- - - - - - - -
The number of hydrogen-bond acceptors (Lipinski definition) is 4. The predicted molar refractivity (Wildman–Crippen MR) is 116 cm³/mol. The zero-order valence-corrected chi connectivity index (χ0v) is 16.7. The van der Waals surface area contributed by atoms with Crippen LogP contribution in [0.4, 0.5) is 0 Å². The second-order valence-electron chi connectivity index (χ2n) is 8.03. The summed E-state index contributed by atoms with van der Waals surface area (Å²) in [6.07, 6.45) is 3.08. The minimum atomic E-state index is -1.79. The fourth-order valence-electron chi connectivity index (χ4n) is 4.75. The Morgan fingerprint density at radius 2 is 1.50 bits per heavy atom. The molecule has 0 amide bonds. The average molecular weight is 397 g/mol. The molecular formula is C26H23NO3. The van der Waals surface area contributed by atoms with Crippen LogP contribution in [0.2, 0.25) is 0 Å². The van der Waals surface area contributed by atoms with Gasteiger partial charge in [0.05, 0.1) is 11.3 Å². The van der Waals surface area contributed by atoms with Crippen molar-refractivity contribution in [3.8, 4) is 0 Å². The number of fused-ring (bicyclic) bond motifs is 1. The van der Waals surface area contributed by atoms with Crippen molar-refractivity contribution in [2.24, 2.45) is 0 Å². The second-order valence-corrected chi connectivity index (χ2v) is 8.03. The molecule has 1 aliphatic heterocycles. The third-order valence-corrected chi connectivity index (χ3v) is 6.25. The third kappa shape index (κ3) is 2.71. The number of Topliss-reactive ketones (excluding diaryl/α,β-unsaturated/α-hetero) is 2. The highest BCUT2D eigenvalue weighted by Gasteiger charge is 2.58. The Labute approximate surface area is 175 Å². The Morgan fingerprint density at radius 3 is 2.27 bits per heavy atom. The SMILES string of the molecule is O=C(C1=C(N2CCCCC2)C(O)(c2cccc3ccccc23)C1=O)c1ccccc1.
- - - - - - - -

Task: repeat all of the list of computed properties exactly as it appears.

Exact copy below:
The number of hydrogen-bond acceptors (Lipinski definition) is 4. The predicted molar refractivity (Wildman–Crippen MR) is 116 cm³/mol. The zero-order valence-corrected chi connectivity index (χ0v) is 16.7. The van der Waals surface area contributed by atoms with Crippen LogP contribution in [0.4, 0.5) is 0 Å². The second-order valence-electron chi connectivity index (χ2n) is 8.03. The summed E-state index contributed by atoms with van der Waals surface area (Å²) in [6.07, 6.45) is 3.08. The minimum atomic E-state index is -1.79. The fourth-order valence-electron chi connectivity index (χ4n) is 4.75. The Morgan fingerprint density at radius 2 is 1.50 bits per heavy atom. The molecule has 0 amide bonds. The average molecular weight is 397 g/mol. The molecular formula is C26H23NO3. The van der Waals surface area contributed by atoms with Crippen LogP contribution in [0.2, 0.25) is 0 Å². The van der Waals surface area contributed by atoms with Gasteiger partial charge in [0.05, 0.1) is 11.3 Å². The van der Waals surface area contributed by atoms with Crippen molar-refractivity contribution in [3.8, 4) is 0 Å². The number of fused-ring (bicyclic) bond motifs is 1. The van der Waals surface area contributed by atoms with Crippen molar-refractivity contribution in [2.24, 2.45) is 0 Å². The second-order valence-corrected chi connectivity index (χ2v) is 8.03. The molecule has 1 aliphatic heterocycles. The third-order valence-corrected chi connectivity index (χ3v) is 6.25. The third kappa shape index (κ3) is 2.71. The number of Topliss-reactive ketones (excluding diaryl/α,β-unsaturated/α-hetero) is 2. The highest BCUT2D eigenvalue weighted by Gasteiger charge is 2.58. The Labute approximate surface area is 175 Å². The Morgan fingerprint density at radius 3 is 2.27 bits per heavy atom. The SMILES string of the molecule is O=C(C1=C(N2CCCCC2)C(O)(c2cccc3ccccc23)C1=O)c1ccccc1.